Log In

Forgot Password?
Create New Account

Loading... please wait

Abstract Details

Acute concussion vs post-concussion syndrome (PCS): How can we prevent progression?
Concussion Management
P1 - Poster Session 1 (7:00 AM-3:15 PM)

Concussions are classified as acute (<90 days to resolution) or post-concussion syndrome (PCS, ≥ 90 days to resolution). PCS poses a great burden to the individual and to public health. Further investigation is warranted for understanding the progression of acute concussion to PCS and potential mitigating strategies.

To contrast the presentation and recovery of acute concussion and PCS in order to identify factors for PCS prevention.

Retrospective chart review of concussion patients seen by Sports Medicine and Exercise Physicians over a five-year period. Outcome measures included demographics, wait-times, injury mechanisms, Sport Concussion Assessment Tool (SCAT) scores, management plans, and recovery timelines.

496 patients (289 male/207 female, 19.7±9.4 years) presented with 561 concussions in 1471 visits. Acute concussions accounted for 88% of injuries and 12% were PCS. Females (RR=1.4) and adults ≥ 25 years (RR=3.6) were more likely to be diagnosed with PCS. In both, injuries occurred most commonly in hockey, football, and soccer. Family physicians were the most frequent referral provider (58% acute, 76% PCS). Median injury-appointment time was 11.0 days (acute) compared to 182.0 days (PCS). Initial total SCAT symptom score was significantly greater (p<0.001) in PCS (56.0±33.0) compared to acute concussion (39.8±31.9). Therapies (i.e. referral, medication, intervention) were prescribed in 44% of acute injury visits compared to 73% of PCS visits. Recovery timelines for return to work, school, and sport were significantly longer in PCS patients than in those with acute concussions (p<0.05).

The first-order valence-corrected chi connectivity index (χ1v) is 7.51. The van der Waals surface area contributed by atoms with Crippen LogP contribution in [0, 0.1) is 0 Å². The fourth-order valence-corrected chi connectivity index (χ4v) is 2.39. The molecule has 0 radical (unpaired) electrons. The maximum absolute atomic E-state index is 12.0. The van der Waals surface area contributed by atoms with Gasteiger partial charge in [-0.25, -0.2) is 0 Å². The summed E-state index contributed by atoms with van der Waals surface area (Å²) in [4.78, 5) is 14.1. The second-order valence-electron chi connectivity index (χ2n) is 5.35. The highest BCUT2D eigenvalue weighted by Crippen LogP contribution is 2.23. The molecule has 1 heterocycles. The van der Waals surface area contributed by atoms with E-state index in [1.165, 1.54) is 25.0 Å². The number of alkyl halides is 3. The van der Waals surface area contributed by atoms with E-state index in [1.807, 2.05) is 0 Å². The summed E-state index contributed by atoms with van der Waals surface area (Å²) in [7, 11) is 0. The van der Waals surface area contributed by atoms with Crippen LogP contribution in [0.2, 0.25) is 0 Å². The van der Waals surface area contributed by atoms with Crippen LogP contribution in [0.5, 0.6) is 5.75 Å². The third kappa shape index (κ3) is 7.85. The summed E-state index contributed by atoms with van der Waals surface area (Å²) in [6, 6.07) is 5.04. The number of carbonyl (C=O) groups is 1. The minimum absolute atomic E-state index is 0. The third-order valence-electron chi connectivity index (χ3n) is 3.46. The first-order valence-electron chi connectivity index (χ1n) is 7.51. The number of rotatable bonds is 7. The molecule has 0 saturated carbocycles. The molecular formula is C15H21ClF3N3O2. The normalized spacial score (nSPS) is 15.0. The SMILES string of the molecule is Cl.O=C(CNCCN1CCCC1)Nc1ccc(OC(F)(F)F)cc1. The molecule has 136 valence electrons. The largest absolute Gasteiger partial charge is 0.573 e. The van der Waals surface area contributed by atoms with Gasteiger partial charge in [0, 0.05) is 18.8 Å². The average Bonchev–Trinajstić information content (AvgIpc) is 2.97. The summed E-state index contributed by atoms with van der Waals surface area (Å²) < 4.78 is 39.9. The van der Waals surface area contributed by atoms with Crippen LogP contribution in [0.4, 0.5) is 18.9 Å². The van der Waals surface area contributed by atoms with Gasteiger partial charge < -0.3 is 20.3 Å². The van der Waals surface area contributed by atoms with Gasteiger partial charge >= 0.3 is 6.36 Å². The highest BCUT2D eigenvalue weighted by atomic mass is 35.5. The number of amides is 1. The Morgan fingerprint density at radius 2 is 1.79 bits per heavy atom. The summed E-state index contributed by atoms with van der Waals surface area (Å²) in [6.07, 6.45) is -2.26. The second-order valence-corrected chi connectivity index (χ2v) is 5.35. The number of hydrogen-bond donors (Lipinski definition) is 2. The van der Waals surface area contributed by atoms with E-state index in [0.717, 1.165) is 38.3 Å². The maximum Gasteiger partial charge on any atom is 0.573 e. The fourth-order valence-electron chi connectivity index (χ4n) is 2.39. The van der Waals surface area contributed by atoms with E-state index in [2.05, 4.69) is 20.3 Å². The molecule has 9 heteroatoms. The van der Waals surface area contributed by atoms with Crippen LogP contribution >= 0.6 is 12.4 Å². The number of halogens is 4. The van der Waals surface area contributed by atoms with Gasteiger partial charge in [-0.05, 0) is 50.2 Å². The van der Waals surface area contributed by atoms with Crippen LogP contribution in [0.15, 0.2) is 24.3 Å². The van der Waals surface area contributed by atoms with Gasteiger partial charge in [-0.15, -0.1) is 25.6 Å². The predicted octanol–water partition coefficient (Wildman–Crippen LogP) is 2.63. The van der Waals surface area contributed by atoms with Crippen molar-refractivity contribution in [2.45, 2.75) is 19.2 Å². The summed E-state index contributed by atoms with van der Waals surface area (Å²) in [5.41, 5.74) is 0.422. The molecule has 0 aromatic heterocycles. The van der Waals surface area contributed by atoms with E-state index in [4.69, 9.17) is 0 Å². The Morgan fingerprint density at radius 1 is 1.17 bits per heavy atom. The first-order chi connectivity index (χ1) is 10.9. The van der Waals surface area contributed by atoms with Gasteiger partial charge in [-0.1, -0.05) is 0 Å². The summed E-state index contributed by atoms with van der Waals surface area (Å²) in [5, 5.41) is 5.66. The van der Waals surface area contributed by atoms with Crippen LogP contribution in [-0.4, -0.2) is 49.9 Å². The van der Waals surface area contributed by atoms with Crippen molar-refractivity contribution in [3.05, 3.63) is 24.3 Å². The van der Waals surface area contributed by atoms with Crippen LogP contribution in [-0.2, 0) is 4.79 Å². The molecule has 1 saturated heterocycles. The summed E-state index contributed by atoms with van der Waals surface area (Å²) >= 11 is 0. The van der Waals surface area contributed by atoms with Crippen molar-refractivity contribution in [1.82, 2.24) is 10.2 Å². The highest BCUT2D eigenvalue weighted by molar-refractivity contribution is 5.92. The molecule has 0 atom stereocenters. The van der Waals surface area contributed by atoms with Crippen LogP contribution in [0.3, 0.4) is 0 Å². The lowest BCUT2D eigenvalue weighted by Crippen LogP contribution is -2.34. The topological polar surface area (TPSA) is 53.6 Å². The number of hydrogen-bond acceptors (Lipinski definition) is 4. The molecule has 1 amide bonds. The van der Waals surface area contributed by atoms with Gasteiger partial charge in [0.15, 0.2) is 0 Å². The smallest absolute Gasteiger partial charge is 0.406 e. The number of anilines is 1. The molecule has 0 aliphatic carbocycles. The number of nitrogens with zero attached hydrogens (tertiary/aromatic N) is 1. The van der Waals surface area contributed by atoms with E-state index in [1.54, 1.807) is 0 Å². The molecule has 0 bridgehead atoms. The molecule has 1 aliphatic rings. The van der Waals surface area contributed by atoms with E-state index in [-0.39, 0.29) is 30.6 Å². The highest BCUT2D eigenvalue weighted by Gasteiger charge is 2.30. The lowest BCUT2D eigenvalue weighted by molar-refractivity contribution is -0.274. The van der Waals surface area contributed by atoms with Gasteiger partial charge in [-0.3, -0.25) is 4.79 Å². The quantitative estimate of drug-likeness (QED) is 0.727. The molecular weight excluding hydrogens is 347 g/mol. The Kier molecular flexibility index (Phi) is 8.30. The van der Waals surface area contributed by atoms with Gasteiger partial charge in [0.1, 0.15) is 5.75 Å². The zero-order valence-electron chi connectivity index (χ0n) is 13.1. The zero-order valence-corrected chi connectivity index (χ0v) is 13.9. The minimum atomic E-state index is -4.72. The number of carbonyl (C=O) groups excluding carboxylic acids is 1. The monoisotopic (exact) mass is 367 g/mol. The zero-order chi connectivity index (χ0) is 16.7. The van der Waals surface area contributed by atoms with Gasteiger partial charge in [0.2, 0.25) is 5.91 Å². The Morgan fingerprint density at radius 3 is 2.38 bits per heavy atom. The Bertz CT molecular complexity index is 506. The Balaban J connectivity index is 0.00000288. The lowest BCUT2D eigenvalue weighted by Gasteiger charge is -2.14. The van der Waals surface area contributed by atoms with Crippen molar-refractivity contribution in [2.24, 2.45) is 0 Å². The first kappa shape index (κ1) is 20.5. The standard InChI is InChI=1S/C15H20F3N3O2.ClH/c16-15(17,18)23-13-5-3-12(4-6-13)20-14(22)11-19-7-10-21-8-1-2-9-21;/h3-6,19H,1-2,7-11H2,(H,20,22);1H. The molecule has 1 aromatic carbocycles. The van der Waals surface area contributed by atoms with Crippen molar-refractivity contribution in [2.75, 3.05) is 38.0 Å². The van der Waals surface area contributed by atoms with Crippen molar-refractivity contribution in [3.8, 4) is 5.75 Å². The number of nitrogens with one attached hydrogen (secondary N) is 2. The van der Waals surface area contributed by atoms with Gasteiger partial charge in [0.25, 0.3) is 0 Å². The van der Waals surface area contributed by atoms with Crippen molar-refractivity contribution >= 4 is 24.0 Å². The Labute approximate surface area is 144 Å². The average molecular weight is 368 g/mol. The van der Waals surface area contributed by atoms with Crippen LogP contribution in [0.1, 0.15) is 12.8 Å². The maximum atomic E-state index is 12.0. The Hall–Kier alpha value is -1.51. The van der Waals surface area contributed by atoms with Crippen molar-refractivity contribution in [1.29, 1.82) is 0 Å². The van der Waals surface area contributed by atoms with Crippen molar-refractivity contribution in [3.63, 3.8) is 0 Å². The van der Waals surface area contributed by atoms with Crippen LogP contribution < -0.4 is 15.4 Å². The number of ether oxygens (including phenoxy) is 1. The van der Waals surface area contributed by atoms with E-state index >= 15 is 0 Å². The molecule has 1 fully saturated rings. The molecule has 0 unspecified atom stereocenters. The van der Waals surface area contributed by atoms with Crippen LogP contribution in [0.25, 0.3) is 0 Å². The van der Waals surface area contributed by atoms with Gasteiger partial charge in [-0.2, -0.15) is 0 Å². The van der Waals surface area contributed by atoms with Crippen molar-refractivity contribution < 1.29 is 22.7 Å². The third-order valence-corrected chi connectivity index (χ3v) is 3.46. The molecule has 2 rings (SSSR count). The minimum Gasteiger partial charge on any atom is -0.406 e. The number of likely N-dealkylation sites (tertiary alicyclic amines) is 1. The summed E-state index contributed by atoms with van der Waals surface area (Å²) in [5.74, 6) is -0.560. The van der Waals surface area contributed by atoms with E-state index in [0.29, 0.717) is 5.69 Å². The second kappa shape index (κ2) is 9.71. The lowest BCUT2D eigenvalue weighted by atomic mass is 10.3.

Our findings of the incidence/presentation of PCS agree with previous literature. Athletes who are female and/or ≥ 25 years may be at greater risk for PCS progression, requiring close monitoring and further injury prevention efforts. Considering the number of referrals from family physicians, further concussion education may better optimize initial management and shorten delays in seeking necessary sports medicine consultation. 

Sheharzad Mahmood (University of Alberta)
Miss Mahmood has nothing to disclose.
No disclosure on file
No disclosure on file
No disclosure on file
Connie Lebrun, MD (Glen Sather Sports Medicine Clinic, University of Alberta) Dr. Lebrun has nothing to disclose.